And if that fight for opposition MPs seems a little hard to achieve and any of them appear to waver, maybe they should realise that saving the NHS is a vote winner. In other words, unless they work hard on behalf of our NHS, in ways which save and enrich it, rather than deliberately disband it, we will know and we will respond accordingly at the ballot box.

Considering that a General Election could be on the cards in the near future I am hoping that most of those opposition MPs will realise that they need our appreciation.

What about Hope and Aspirations?


When talking to friends and relatives about Jeremy Corbyn and particularly his miss-reported statements yesterday, one theme kept on appearing. People were saying things like “I know that we are living in an unfair world and I know that most of the wealth is held by very few people and that this is wrong…. But I think that Jeremy Corbyn’s idea of wage caps will kill all the hope and aspirations left.”

I then got the rhetoric that ‘perhaps their child would be a footballer, or a rock star, or best selling author, or ‘something big in the city’, or….’

The vast majority of children will not end up in these mega-high-earning careers, but it seems that the tiny ‘hope’ that they might (and perhaps give some of their wealth to mum and dad?) still prevents the average left-leaning person from committing support to a policy which would actually be much fairer for them and for their families.

So it seems that the idea generated in the Thatcher era, that we all ‘have the chance to achieve’ (and now being pushed again under May’s ‘sharing society’ where everyone can achieve if they have a vision and determination….) has penetrated and stuck inside the brains of most of the population, even those who say they are ‘unaffected by media hype’.

This is still in some ways the selfish ‘me’ society – one where we are encouraged to look down on those worse off than ourselves, because ‘they obviously didn’t work hard enough, have the right vision, have the talent, etc, etc…’.

But tell anyone that their world view has been affected by the times they have lived through or grown up in and they will accuse you of insulting them and saying they do not have free will and free thoughts when they most obviously do.

So how the hell do you get it through to people, that even though we definitely need hope, we don’t have to be ‘achieving’ in line with some neoliberal model in order to fulfil our hopes and needs?

‘Aspiration’. What exactly does it mean? To what should we aspire to?

What about ‘aspiring’ to creating a fairer world?

Aspiring doesn’t have to be all about earning lots of money. But the problem is that living in a capitalist society requires us to spend money and therefore to earn it. Therefore it insists that we aspire to earn more of it…

So, an easier way would be not to deconstruct the term ‘aspirations’, but to ditch it altogether and start thinking about what society and the people who live within it, really need.

That’ll take some work to ‘achieve’ too…

Getting through the media spin to understand Jeremy Corbyn

Yesterday Jeremy Corbyn outlined Labour’s policies and was also interviewed on the BBC.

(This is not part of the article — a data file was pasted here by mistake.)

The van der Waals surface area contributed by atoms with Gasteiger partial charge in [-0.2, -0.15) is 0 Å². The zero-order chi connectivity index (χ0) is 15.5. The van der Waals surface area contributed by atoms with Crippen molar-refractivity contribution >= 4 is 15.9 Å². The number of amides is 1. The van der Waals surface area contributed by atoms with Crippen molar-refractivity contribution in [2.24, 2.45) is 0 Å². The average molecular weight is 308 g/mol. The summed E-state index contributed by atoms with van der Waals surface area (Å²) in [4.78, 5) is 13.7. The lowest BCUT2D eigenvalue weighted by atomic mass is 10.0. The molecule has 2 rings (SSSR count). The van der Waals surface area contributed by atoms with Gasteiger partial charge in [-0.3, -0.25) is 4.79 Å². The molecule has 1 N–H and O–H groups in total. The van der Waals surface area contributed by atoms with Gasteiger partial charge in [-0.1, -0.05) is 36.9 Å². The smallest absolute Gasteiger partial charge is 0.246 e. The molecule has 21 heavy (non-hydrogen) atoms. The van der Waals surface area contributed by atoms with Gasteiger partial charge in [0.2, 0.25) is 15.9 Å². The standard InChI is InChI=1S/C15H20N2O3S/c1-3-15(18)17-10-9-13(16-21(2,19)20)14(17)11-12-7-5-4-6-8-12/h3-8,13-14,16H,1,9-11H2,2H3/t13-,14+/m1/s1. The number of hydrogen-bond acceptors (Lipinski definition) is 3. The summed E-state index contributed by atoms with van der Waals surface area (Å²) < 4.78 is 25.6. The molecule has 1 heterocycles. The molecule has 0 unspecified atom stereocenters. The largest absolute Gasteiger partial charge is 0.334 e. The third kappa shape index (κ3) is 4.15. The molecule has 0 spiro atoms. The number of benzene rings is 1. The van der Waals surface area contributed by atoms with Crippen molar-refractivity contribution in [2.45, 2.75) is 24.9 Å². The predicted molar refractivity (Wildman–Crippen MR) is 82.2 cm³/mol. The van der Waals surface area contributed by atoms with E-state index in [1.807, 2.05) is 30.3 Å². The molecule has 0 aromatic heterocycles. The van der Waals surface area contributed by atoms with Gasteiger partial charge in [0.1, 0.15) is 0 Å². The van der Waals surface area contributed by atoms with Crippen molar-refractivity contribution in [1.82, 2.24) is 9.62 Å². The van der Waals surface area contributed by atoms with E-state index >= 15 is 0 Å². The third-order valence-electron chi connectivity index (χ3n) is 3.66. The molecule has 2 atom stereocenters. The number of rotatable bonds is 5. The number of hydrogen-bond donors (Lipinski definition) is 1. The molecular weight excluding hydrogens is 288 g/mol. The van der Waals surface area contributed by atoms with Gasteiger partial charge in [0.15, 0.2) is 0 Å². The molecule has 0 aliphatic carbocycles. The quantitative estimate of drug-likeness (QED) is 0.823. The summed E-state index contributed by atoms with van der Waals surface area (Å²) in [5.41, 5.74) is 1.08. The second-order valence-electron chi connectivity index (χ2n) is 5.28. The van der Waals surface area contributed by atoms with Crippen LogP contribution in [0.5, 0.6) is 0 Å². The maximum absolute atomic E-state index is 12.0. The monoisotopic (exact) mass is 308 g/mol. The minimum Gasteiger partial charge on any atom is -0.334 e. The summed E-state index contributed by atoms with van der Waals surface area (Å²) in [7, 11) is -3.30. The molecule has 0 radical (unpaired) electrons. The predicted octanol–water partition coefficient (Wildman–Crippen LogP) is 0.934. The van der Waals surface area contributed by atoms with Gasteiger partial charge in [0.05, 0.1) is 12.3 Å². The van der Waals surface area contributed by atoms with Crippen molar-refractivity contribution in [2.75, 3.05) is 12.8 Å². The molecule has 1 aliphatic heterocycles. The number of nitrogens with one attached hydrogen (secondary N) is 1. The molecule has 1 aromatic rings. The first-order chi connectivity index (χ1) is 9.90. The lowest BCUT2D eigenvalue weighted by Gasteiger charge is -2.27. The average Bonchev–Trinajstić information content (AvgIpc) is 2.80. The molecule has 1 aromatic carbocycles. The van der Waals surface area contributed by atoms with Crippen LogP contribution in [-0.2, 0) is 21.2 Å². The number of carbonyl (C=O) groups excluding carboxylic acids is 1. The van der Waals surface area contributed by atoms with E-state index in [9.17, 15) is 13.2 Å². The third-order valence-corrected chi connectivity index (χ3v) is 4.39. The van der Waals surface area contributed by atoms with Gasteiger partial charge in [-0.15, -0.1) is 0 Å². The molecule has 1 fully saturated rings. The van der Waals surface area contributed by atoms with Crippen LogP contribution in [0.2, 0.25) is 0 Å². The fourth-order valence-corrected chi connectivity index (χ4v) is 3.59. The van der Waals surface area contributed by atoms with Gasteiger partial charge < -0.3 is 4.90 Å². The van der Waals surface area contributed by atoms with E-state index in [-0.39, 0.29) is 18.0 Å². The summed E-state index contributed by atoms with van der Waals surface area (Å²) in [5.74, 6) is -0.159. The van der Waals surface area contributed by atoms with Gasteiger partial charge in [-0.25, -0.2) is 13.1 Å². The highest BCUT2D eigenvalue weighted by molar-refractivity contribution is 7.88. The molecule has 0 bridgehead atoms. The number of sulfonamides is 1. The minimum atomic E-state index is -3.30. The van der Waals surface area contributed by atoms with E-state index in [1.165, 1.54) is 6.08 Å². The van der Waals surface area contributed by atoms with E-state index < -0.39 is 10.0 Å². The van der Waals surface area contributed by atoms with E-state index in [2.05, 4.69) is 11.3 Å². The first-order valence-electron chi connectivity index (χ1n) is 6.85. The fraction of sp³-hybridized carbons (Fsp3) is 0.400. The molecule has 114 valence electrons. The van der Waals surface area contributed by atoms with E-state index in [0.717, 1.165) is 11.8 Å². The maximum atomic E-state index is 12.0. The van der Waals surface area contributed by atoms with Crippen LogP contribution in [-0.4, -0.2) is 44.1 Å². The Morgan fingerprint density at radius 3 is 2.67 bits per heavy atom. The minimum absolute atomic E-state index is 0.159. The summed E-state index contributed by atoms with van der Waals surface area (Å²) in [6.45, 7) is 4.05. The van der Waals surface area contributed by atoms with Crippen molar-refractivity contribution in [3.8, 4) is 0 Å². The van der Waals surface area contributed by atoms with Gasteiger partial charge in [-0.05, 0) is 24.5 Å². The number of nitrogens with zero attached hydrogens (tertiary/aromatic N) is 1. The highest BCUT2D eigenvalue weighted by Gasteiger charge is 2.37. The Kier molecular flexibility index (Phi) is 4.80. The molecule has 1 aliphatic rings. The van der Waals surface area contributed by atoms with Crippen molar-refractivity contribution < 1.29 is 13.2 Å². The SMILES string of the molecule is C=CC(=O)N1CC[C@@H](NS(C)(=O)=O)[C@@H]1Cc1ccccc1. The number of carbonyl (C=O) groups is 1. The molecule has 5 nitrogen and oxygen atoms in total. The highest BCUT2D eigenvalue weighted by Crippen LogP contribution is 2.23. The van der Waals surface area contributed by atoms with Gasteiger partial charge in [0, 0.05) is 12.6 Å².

One of Corbyn’s policies is about wage ratios – so that everyone working within a company gets adequate and fair remuneration for their work. This was immediately perceived by the BBC and the media in general as a complete threat on all we hold dear.

Why? Because, in simple terms, Corbyn wants workers to receive a fairer wage from the company they are working for and that bosses and financiers of businesses do not take an unfair proportion of the profits made. This would, if carried out correctly, affect the amount that bankers and financiers (and yes, footballers) could take as ‘wages’. To my mind, this could lead to investment back into companies and to workers feeling that their work was actually of value, rather than just something which paid for a new house or car for their boss. But of course, where those bosses are concerned this wouldn’t be good news.

Corbyn was attacked on all sides. You would expect the highly-paid and powerful to object, but not those whose policies are left-of-centre. But sadly this is what happened.

The media had turned Corbyn’s comments into a précis of well-edited soundbites, which made them appear as throw-away remarks. So his replies were deemed to be ‘muddled’ and ‘ill-thought out’.

Then there were those, some sadly on the left, who, without ackowledging that the media is bound to ‘edit’ Corbyn, leaped onto the bandwagon to say that he ‘had got things badly wrong’, or to despair at his way of responding to questioning.

Add to that, despite many strong and very relevant references to the crisis in the NHS, and that Corbyn had been the one to call Theresa May into account over the NHS long before any other political leader, Corbyn’s statements were seen as ‘lacking emphasis on the NHS’.
This was despite: 1st, reporters were not interested in talking to Corbyn over vote-winning policies, so played down the NHS in their questions; and 2nd, his statements were cut to omit several references to the NHS.

I watch as my relatives and friends living permanently in England live in fear of losing their NHS but rely on the mass media to provide their information about it and about what politicians are saying about it.

Over the last few hours I have spoken to three different relatives who would describe themselves as ‘left leaning’, but who are bemoaning the ‘fact’ that Corbyn isn’t saying enough about the NHS and that ‘he was very muddled in his interview’. And I say to them, “read between the lines. What are the media hiding from you?” And I ask them to read online news like The Canary and tell them that their so-called ‘left wing news’ – the Guardian, The Mirror, etc – is not on their side but on the side of the establishment.
But they think I’m just a conspiracy theorist!

What will it take for the vast majority of people in the UK to sit up and realise that they are being lied to on a grand scale? Many of them are intelligent, thinking people, but they spurn looking at anything outside the world view they have been fed. Perhaps because it’s just easier and less painful to contemplate that way?

Whatever the reason, something has to change, and quick!

Why what will it take?

All over the World I see cruelty and greed of all kinds. From terrible treatment of the poor in countries where the rich own the majority of the wealth, to the growth of racism and ethnocentricsm, to cruel sports and horrific treatment of animals. And then there’s the treatment of our planet and the widespread disregard for our children’s futures.

So that’s what this blog is about. Let’s see what it does take to get people thinking of taking a more humane reaction to events (and that includes politicians and capitalists in general). And also, what can we do to persuade people that we can change and that life for the majority doesn’t have to be cruel.